Keep up the great work Jim!!

    • Jim McLennan

      Reply Reply March 8, 2014

      Bill – thanks for the note, I felt the same about Blake when he was on tour – but his is perhaps 10 years younger than Courier and 20 years younger than Mac – and that is just too high a hurdle

  • Mitchell

    Reply Reply March 8, 2014

    Thanks for your response to my question. As a player born in 1961 I remember fondly playing with the PDP and following Tanner. Living in Somerset County, NJ I was disappointed to read of his problems later in life.
    Always a Pete fan and was amused and taken aback by his response. Regardless it was informative and truly appreciated.
    Melt Snow Melt!
    : )

    • Jim McLennan

      Reply Reply March 8, 2014

      Mitch – I played an exhibition doubles against Roscoe in 1987 – his serve though still big was not the weapon it had been in previous years – and sadly my partner and I lost in three sets

  • vic borgogno

    Reply Reply March 8, 2014

    Jim, I tend to think the next level of players will have volleying skills that will tend to separate them from the ground stokers of today. It seems it might be just the edge a top player needs to rise above. vic

  • Alex

    Reply Reply March 8, 2014

    A super athlete will surface one day and show every one how to play net & volley.
    A particular player like Federer could be in this category as he does not much
    time in his legs. He can never match (e.g.) players like Nadal’s legs and variety
    But a volley player has so many options that is surprising many why they don’t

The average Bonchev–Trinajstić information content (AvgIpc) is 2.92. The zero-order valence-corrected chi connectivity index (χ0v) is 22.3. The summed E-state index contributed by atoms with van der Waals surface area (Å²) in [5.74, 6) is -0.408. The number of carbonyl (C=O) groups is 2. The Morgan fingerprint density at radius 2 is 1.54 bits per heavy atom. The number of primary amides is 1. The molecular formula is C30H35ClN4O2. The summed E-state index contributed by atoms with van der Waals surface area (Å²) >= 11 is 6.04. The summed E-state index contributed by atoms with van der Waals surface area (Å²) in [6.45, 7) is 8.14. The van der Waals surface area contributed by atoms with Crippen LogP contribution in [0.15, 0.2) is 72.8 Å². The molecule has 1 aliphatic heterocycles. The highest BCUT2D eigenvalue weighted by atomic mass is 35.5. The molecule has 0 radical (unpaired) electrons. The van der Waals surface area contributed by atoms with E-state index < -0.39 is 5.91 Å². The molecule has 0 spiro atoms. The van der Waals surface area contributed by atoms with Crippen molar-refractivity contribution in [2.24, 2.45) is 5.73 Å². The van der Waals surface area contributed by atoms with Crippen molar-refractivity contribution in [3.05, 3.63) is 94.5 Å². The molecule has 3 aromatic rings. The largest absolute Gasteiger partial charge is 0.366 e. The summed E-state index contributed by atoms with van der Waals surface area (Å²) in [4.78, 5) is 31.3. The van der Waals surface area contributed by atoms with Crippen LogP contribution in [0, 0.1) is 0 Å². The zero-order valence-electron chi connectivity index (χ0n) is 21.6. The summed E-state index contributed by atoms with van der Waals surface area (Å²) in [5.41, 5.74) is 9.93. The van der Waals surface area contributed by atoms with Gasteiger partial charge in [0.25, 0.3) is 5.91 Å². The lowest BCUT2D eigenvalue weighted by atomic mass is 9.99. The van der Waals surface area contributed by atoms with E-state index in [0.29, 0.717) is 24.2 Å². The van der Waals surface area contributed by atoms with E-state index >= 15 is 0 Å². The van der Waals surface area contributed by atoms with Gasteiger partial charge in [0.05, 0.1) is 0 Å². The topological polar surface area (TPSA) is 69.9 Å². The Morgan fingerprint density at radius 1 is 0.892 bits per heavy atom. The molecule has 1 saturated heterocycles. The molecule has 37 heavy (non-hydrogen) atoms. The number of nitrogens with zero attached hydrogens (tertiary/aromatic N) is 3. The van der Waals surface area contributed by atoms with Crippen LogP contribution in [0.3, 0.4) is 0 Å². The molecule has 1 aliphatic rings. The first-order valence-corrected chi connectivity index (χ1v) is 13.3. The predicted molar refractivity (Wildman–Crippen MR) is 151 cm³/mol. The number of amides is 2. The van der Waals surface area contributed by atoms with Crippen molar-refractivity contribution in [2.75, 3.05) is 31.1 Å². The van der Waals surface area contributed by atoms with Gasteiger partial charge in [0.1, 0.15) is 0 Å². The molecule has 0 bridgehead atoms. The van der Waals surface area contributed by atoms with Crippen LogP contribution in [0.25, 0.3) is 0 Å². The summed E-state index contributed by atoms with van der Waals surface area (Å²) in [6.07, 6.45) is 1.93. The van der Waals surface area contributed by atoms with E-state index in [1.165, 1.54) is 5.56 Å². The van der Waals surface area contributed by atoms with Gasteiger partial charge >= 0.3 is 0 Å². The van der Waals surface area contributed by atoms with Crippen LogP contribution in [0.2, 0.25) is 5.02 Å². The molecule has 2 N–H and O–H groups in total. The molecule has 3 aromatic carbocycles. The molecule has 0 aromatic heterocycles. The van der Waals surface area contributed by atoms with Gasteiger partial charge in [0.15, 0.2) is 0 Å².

seem to see/know except one or two (options).
    And a player like Nadal could learn (26) to play net/volley as he has all the shots.
    He believes he can outlast anyone until recently when Wawrinka showed him
    the limitations of his game. But Nadal showed how to play Wawrinka when he
    took the third set of the finals. He has the stroke to play aggressive to finish
    points early. But he seems unsure or whatever, he does not attempt to develop
    the game necessary. Even Djokovic is of the same shallow daring.
    From the 3rd round on, in grand slams, a close 5 set match leaves you as
    an underdog for the next match.
    That makes room for the next super player who will develop into the next Mac
    and Pete.

  • Mitchell

    Reply Reply March 7, 2014

    Hi Jim,

    Very informative. Really enjoyed the complete post.
    Quick question: Pete Sampras at 0:15 makes quite a face when you mention Roscoe Tanner, please what was that all about?

    • Jim McLennan

      Reply Reply March 7, 2014

      Mitchell – this may have been my mistake – I meant to suggest that Tanner had nearly as exceptional serve as Pete – and I had heard that Roscoe came to the game with that serve – but somehow I did not convey it correctly – and did not mean in any way that Roscoe’s was equal to Pete’s – but that said I do not think I posed the question correctly – I was trying to find out the contributions from his coaches – having interviewed Pete Fisher and spoken on the phone with Del Little

  • Reed Johnston

    Reply Reply March 7, 2014